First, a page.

- Food and Drink
- Bars + Clubs
Soak up the scenery and the creative cocktails at these cool new rooftop bars.
America’s Coolest Rooftop Bars
The coterie of chefs at Juvia may hail from royal culinary houses—Boulud, Morimoto, Ducasse—but it’s the sleek aesthetic that earned this quintessential SoBe spot a James Beard Award. On the penthouse level of a Herzog & de Meuron–designed parking garage, Venezuelan architect Alejandro Barrios-Carrero channeled Miami’s Latin spirit: Brazilian wood floors, a violet amethyst-topped bar, and a spectacular 22-foot vertical garden. At night, the South Beach It List comes out for house-music DJs and overflowing bottles of Veuve Clicquot. Bring your black card.
When the golden hour hits on summer evenings, a ritual unfolds in cities across America: cubicle dwellers rush for the exits; lines form waiting for elevators to open; and social media is flooded with images of backlit skyscrapers and bright cocktails. It’s rooftop time.
The coolest rooftops, like D.C.’s Jack Rose—with a 1,400-plus spirits collection that encourages policy wonks to unwind—have a way of amplifying your typical bar experience. Drinks are more piquant, conversations a tad more interesting, the sunsets and fresh air intoxicating. They provide a vertical respite far from all the life that happens on ground.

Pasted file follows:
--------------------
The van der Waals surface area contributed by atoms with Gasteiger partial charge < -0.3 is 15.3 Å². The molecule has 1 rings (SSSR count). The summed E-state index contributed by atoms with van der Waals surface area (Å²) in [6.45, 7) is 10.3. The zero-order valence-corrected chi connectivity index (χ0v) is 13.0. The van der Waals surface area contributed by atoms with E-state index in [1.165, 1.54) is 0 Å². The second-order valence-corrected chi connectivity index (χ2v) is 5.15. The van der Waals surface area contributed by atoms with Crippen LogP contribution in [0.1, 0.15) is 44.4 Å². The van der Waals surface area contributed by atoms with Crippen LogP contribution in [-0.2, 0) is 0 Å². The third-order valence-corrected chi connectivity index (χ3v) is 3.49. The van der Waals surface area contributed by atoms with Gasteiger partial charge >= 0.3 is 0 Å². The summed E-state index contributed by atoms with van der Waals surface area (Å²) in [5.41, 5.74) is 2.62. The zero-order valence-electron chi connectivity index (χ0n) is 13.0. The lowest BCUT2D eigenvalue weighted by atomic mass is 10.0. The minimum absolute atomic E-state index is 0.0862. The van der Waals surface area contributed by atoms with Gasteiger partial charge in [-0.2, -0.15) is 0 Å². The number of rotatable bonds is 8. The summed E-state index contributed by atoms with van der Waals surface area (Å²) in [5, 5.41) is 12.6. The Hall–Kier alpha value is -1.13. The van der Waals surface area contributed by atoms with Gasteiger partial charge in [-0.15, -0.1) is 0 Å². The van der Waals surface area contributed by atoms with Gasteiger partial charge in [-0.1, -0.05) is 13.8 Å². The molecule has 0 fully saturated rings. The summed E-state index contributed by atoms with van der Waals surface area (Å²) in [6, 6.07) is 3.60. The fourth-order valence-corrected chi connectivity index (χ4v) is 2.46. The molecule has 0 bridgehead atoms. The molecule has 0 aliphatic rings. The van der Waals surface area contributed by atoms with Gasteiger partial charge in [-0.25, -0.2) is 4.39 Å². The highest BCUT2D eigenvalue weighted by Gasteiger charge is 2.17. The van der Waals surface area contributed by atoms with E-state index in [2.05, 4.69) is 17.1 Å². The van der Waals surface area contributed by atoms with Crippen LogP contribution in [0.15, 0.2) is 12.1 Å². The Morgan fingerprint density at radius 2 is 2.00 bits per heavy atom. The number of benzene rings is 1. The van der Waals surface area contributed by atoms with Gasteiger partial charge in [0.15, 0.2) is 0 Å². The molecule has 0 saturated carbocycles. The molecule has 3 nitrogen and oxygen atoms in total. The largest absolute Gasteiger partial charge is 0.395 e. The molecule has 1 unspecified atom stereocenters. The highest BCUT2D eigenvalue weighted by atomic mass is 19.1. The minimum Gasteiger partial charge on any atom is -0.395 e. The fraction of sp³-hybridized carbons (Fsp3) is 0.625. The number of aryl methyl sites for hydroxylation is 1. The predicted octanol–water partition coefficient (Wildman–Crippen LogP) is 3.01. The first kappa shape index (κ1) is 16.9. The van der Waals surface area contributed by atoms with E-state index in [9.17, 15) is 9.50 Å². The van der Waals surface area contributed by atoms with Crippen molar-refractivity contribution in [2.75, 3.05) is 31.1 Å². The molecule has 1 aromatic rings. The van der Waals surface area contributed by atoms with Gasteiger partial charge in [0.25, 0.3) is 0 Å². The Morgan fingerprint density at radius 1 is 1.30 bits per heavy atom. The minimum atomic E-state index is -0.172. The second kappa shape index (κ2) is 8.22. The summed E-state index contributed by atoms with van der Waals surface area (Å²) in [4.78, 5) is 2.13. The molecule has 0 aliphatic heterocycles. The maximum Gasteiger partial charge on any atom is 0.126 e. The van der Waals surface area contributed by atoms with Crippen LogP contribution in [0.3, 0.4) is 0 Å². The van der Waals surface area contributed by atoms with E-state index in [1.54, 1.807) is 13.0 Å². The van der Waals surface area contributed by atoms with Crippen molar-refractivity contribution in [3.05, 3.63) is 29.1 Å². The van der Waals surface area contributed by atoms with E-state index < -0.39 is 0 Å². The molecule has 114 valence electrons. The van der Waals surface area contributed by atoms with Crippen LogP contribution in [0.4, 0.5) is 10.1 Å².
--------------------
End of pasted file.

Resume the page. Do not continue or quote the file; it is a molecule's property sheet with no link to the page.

Sometimes, it’s hotels that have mastered the art of high-altitude escape, mixing inventive bartenders with energetic DJs, a stylish crowd, and, of course, a stellar view. Almost every block in Manhattan seems to have its vaunted rooftop. Lately, the terrace at Sean MacPherson’s trendy Jane Hotel has the West Side buzzing, thanks to a boho-chic design and a Hudson River panorama. For Brooklyn’s take on cool, head to Ides at the Wythe Hotel; the locally sourced menu by Andrew Tarlow, of cult-hit Marlow and Sons fame, is worth the wait alone.
In Chicago, when winter’s death grip finally loosens, locals head skyward. Join them this summer at newcomer IO Urban Roofscape, atop the Godfrey Hotel, for madcap mixologist Riley Huddleston’s margarita with habanero salt air foam.
Rooftops are always in season in L.A., where a 1927 Spanish Gothic building downtown got the Ace Hotel treatment, complete with a Middle Eastern motif and sexy pool scene. The cool kids in Charleston, SC, meanwhile, can be found at Upper King Street’s Stars Restaurant & Rooftop Bar, which mixes drinks with herbs grown on-site.
One taste, and you may never come down.